Keywords: biodefence, biosecurity, biosurveillance, bioterrorism, disease surveillance, foreign policy, international health, laboratory security, non-proliferation, pathogen security, biological security, risk assessment, biological threats, infectious diseases, disease early warning
Pathogen security: the illusion of security in foreign policy and biodefence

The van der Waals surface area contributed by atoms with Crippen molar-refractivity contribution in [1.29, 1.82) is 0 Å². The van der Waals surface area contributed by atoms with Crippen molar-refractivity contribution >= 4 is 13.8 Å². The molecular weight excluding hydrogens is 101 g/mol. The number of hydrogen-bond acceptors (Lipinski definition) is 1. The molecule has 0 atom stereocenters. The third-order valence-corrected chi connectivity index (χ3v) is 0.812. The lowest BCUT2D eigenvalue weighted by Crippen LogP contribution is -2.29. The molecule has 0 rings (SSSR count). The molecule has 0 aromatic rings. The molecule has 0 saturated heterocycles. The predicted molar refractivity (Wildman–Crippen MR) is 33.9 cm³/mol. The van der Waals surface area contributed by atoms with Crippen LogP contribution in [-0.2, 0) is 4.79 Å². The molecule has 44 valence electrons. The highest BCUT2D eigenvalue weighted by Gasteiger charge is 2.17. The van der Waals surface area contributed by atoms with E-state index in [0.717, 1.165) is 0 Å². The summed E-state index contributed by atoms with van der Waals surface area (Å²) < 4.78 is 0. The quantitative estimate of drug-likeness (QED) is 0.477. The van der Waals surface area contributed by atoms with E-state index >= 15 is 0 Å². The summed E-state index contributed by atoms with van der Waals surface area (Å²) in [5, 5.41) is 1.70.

'Pathogen security' (sometimes called 'biosecurity') is too often seen as the primary strategy to combat bioterrorism. Asserting that materials, technologies and expertise for bioterrorism are available worldwide and that terrorist groups are increasingly able to obtain and disseminate infectious disease pathogens, advocates contend that pathogen security systems and practices are central to reduce bioterrorism's threat. Pathogen security, however, provides only limited protection against bioterrorism. While potentially a diplomatic tool to stimulate international dialogue or scientific engagement, pathogen security is of only limited practical utility because virtually all pathogens exist in nature, technology is readily accessible and expertise broadly distributed. As such, effective international policy strategies to combat bioterrorism must be broader, comprehensive and multi-sectoral with pathogen security as but one component. Foreign policy should instead emphasise enhanced biosurveillance and infectious disease early warning systems, effective and swift treatment, and strengthened preparedness and response mechanisms as the key to successful strategies to combat bioterrorism.